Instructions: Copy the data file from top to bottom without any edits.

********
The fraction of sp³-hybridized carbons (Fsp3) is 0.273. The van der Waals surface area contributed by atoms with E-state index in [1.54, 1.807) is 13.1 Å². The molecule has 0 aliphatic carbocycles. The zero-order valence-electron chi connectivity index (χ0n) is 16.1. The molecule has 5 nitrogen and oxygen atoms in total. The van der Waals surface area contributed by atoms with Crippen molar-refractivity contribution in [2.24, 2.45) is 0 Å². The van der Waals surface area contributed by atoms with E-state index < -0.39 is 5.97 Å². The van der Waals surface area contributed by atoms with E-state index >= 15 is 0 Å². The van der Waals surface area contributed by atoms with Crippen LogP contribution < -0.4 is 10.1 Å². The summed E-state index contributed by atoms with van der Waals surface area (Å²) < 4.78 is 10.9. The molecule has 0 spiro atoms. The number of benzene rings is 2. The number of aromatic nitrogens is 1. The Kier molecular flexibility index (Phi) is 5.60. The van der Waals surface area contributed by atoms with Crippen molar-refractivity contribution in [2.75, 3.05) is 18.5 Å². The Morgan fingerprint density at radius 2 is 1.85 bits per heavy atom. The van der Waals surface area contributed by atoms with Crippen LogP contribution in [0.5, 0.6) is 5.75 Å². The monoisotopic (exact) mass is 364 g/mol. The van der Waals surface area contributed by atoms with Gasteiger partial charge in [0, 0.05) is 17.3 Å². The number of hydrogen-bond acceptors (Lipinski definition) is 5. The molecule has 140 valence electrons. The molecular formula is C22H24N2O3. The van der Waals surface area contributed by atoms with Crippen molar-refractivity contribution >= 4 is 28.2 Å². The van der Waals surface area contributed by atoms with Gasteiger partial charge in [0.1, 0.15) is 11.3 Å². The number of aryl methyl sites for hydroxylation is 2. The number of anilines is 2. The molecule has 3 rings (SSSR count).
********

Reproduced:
The fraction of sp³-hybridized carbons (Fsp3) is 0.273. The van der Waals surface area contributed by atoms with E-state index in [1.54, 1.807) is 13.1 Å². The molecule has 0 aliphatic carbocycles. The zero-order valence-electron chi connectivity index (χ0n) is 16.1. The molecule has 5 nitrogen and oxygen atoms in total. The van der Waals surface area contributed by atoms with Crippen molar-refractivity contribution in [2.24, 2.45) is 0 Å². The van der Waals surface area contributed by atoms with E-state index < -0.39 is 5.97 Å². The van der Waals surface area contributed by atoms with E-state index >= 15 is 0 Å². The van der Waals surface area contributed by atoms with Crippen LogP contribution < -0.4 is 10.1 Å². The summed E-state index contributed by atoms with van der Waals surface area (Å²) < 4.78 is 10.9. The molecule has 0 spiro atoms. The number of benzene rings is 2. The number of aromatic nitrogens is 1. The Kier molecular flexibility index (Phi) is 5.60. The van der Waals surface area contributed by atoms with Crippen molar-refractivity contribution in [2.75, 3.05) is 18.5 Å². The Morgan fingerprint density at radius 2 is 1.85 bits per heavy atom. The van der Waals surface area contributed by atoms with Crippen LogP contribution in [0.5, 0.6) is 5.75 Å². The monoisotopic (exact) mass is 364 g/mol. The van der Waals surface area contributed by atoms with Gasteiger partial charge in [0, 0.05) is 17.3 Å². The number of hydrogen-bond acceptors (Lipinski definition) is 5. The molecule has 140 valence electrons. The molecular formula is C22H24N2O3. The van der Waals surface area contributed by atoms with Crippen molar-refractivity contribution >= 4 is 28.2 Å². The van der Waals surface area contributed by atoms with Gasteiger partial charge in [0.1, 0.15) is 11.3 Å². The number of aryl methyl sites for hydroxylation is 2. The number of anilines is 2. The molecule has 3 rings (SSSR count).